The drivers of polypharmacy are multiple: disease-specific clinical guideline recommendations, quality indicators and performance incentives;15 a focus on pharmacological versus non-pharmacological options; and “prescribing cascades”, when more drugs are added in response to onset of new illnesses, including ADEs misinterpreted as new disease.
Narrow focus on lists of potentially inappropriate medications
Lists of potentially inappropriate medications (such as the Beers, McLeod and STOPP [Screening Tool of Older Persons' Potentially Inappropriate Prescriptions] criteria)16 comprise drugs whose benefits are outweighed by harm in most circumstances. Examples include potent opioids used non-palliatively, non-steroidal anti-inflammatory agents, anticholinergic drugs and benzodiazepines. However, such drugs account for relatively few ADEs in Australian practice.17 In contrast, commonly prescribed drugs with proven benefits in many older people, such as cardiovascular drugs, anticoagulants, hypoglycaemic agents, steroids and antibiotics, are more frequently implicated as a result of misuse.18
Reluctance of prescribers and ambivalence of patients
Many prescribers feel uneasy about ceasing drugs for several reasons:19,20 going against opinion of other doctors (particularly specialists) who initiated a specific drug and which patients appear to tolerate; fear of precipitating disease relapse or drug withdrawal syndromes or patient approbation at having their care “downgraded”; paucity of precise benefit–harm data for specific medications to guide selection for discontinuation; apprehension around discussing life expectancy versus quality of life in rationalising drug regimens; limited time and remuneration for reappraising chronic medications, discussing pros and cons with patients, and coordinating views and actions of multiple prescribers.
While agreeing in principle to minimising polypharmacy, patients simultaneously express gratitude that their drugs may prolong life, abate symptoms and improve function. Fear of relapsing disease lessens patients' desire to discontinue a drug, especially if combined with negative past experiences. Inability to see the personal relevance of harm–benefit trade-offs or lack of trust in their doctors' advice about drug inappropriateness and the safety of discontinuation plans also act against deprescribing.21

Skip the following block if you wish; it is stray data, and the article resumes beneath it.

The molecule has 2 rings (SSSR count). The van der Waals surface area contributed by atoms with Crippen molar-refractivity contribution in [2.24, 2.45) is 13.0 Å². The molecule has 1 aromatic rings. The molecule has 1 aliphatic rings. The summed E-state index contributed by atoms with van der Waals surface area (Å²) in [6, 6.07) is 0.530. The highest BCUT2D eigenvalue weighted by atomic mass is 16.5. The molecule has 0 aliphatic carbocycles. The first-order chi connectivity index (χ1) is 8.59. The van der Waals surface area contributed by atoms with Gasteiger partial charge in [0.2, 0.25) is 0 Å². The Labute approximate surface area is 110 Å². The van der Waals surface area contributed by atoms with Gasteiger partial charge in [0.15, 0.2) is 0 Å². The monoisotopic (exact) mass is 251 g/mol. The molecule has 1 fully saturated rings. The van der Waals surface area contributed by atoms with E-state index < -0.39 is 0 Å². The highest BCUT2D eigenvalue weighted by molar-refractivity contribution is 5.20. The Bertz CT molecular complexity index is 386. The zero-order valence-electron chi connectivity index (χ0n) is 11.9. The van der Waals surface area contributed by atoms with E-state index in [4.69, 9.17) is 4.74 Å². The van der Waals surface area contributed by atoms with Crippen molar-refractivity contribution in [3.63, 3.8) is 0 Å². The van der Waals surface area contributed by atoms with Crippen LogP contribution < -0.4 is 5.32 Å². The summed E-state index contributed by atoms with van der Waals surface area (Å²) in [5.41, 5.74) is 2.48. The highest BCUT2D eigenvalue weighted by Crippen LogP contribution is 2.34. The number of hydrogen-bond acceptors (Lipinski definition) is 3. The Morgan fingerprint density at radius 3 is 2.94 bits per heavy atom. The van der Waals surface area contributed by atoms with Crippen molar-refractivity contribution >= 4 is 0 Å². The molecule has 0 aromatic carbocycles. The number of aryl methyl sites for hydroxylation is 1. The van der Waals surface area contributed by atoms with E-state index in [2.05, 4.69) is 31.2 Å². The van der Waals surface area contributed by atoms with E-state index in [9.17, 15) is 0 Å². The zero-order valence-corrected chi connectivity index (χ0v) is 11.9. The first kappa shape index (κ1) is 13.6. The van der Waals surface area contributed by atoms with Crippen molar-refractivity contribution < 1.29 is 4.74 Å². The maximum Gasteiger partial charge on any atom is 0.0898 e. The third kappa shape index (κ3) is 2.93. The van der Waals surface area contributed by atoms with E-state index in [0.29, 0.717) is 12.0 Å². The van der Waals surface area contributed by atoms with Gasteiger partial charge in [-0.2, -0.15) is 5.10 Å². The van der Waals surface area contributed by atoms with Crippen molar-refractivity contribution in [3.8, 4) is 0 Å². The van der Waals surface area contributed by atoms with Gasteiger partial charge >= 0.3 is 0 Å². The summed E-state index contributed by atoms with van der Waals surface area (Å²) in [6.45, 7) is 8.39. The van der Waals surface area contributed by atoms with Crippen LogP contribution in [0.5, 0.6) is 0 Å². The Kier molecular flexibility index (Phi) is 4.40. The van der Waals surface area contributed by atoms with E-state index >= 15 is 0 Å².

Ultimately, deprescribing is a highly individualised and time-consuming process, but several facilitative strategies are offered.
Reframe the issue
Both the patient and clinician should regard deprescribing as an attempt to alleviate symptoms (of drug toxicity), improve quality of life (from drug-induced disability) and lessen the risk of morbid events (ADEs) in the future. Its objective is not simply to reduce the burden, inconvenience or costs of complex drug regimens, although these too are potential benefits. Deprescribing should not be seen by patients as an act of abandonment but one of affirmation for highest quality care and shared decision making. Compelling evidence that identifies circumstances in which medications can be safely withdrawn while reducing the risk of ADEs and death needs to be emphasised.22-25
Discuss benefit–harm trade-offs and assess willingness
In consenting to a trial of withdrawal, patients need to know the benefit–harm trade-offs specific to them of continuing or discontinuing a particular drug. Patient education initiatives providing such personalised information can substantially alter perceptions of risk and change attitudes towards discontinuation.26
Target patients according to highest ADE risk
In addition to medication count, other ADE predictors include past history of ADEs, presence of major comorbidities, marked frailty, residential care settings and multiple prescribers.
Target drugs more likely to be non-beneficial
Such drugs, as initial targets for deprescribing, consist of five types.
- Drugs to avoid if at all possible (comprising those previously cited in “drugs to avoid” lists16).
- Drugs lacking therapeutic effect for substantiated indications despite optimal adherence over a reasonable period of time.
- Drugs that patients are unwilling to take for various reasons, including occult drug toxicity, difficulty handling medications, costs and little faith in drug efficacy.
- Drugs lacking a substantiated indication, either because the original disease diagnosis was incorrect — as often occurs with regard to heart failure, Parkinson disease and depression — or because the stated diagnosis-specific indication is invalid owing to evidence of harm or no benefit. Importantly, indications or treatment targets derived from studies involving younger patients or highly selected, older individuals with a single disease may be inappropriate for older, frail patients with multimorbidity.